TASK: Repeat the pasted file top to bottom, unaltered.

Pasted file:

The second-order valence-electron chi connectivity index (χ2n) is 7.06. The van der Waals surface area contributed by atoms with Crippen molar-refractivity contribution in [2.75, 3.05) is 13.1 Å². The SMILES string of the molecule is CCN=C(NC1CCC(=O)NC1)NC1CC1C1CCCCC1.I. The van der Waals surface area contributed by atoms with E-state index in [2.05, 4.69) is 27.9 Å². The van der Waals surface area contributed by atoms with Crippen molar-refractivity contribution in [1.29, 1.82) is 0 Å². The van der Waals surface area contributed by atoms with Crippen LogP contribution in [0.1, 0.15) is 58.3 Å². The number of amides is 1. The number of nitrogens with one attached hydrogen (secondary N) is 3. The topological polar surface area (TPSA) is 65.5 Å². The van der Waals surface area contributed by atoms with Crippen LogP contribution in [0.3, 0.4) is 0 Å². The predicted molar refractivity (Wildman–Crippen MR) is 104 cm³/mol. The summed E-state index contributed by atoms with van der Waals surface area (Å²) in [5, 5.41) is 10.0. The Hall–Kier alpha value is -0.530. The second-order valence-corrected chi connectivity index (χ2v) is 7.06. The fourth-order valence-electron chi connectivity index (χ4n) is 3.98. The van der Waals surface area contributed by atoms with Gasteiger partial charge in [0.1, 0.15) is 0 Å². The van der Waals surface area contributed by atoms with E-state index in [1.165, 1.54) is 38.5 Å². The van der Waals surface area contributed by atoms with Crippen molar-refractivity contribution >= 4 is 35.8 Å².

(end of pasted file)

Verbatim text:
The second-order valence-electron chi connectivity index (χ2n) is 7.06. The van der Waals surface area contributed by atoms with Crippen molar-refractivity contribution in [2.75, 3.05) is 13.1 Å². The SMILES string of the molecule is CCN=C(NC1CCC(=O)NC1)NC1CC1C1CCCCC1.I. The van der Waals surface area contributed by atoms with E-state index in [2.05, 4.69) is 27.9 Å². The van der Waals surface area contributed by atoms with Crippen molar-refractivity contribution in [1.29, 1.82) is 0 Å². The van der Waals surface area contributed by atoms with Crippen LogP contribution in [0.1, 0.15) is 58.3 Å². The number of amides is 1. The number of nitrogens with one attached hydrogen (secondary N) is 3. The topological polar surface area (TPSA) is 65.5 Å². The van der Waals surface area contributed by atoms with Crippen LogP contribution in [0.3, 0.4) is 0 Å². The predicted molar refractivity (Wildman–Crippen MR) is 104 cm³/mol. The summed E-state index contributed by atoms with van der Waals surface area (Å²) in [5, 5.41) is 10.0. The Hall–Kier alpha value is -0.530. The second-order valence-corrected chi connectivity index (χ2v) is 7.06. The fourth-order valence-electron chi connectivity index (χ4n) is 3.98. The van der Waals surface area contributed by atoms with Gasteiger partial charge in [0.1, 0.15) is 0 Å². The van der Waals surface area contributed by atoms with E-state index in [1.165, 1.54) is 38.5 Å². The van der Waals surface area contributed by atoms with Crippen molar-refractivity contribution >= 4 is 35.8 Å².